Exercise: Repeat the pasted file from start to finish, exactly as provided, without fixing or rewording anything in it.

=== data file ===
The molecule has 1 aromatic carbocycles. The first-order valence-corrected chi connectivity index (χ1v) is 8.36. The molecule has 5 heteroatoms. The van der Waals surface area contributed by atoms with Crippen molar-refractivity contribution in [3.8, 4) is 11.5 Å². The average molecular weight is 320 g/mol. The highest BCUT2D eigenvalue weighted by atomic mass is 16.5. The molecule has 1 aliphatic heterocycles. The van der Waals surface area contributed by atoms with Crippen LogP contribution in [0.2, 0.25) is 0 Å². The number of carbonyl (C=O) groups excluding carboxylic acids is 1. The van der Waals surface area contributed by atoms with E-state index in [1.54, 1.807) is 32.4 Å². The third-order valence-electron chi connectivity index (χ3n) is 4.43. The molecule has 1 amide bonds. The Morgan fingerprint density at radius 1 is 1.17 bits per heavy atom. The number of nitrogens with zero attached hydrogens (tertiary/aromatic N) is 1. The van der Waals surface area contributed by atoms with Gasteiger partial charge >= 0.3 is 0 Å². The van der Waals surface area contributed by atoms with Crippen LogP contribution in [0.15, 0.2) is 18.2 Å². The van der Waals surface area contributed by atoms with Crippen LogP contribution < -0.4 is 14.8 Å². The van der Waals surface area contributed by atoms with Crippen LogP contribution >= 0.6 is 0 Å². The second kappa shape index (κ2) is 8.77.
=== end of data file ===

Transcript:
The molecule has 1 aromatic carbocycles. The first-order valence-corrected chi connectivity index (χ1v) is 8.36. The molecule has 5 heteroatoms. The van der Waals surface area contributed by atoms with Crippen molar-refractivity contribution in [3.8, 4) is 11.5 Å². The average molecular weight is 320 g/mol. The highest BCUT2D eigenvalue weighted by atomic mass is 16.5. The molecule has 1 aliphatic heterocycles. The van der Waals surface area contributed by atoms with Crippen LogP contribution in [0.2, 0.25) is 0 Å². The number of carbonyl (C=O) groups excluding carboxylic acids is 1. The van der Waals surface area contributed by atoms with E-state index in [1.54, 1.807) is 32.4 Å². The third-order valence-electron chi connectivity index (χ3n) is 4.43. The molecule has 1 amide bonds. The Morgan fingerprint density at radius 1 is 1.17 bits per heavy atom. The number of nitrogens with zero attached hydrogens (tertiary/aromatic N) is 1. The van der Waals surface area contributed by atoms with Gasteiger partial charge >= 0.3 is 0 Å². The van der Waals surface area contributed by atoms with Crippen LogP contribution in [0.15, 0.2) is 18.2 Å². The van der Waals surface area contributed by atoms with Crippen LogP contribution < -0.4 is 14.8 Å². The van der Waals surface area contributed by atoms with Crippen LogP contribution >= 0.6 is 0 Å². The second kappa shape index (κ2) is 8.77.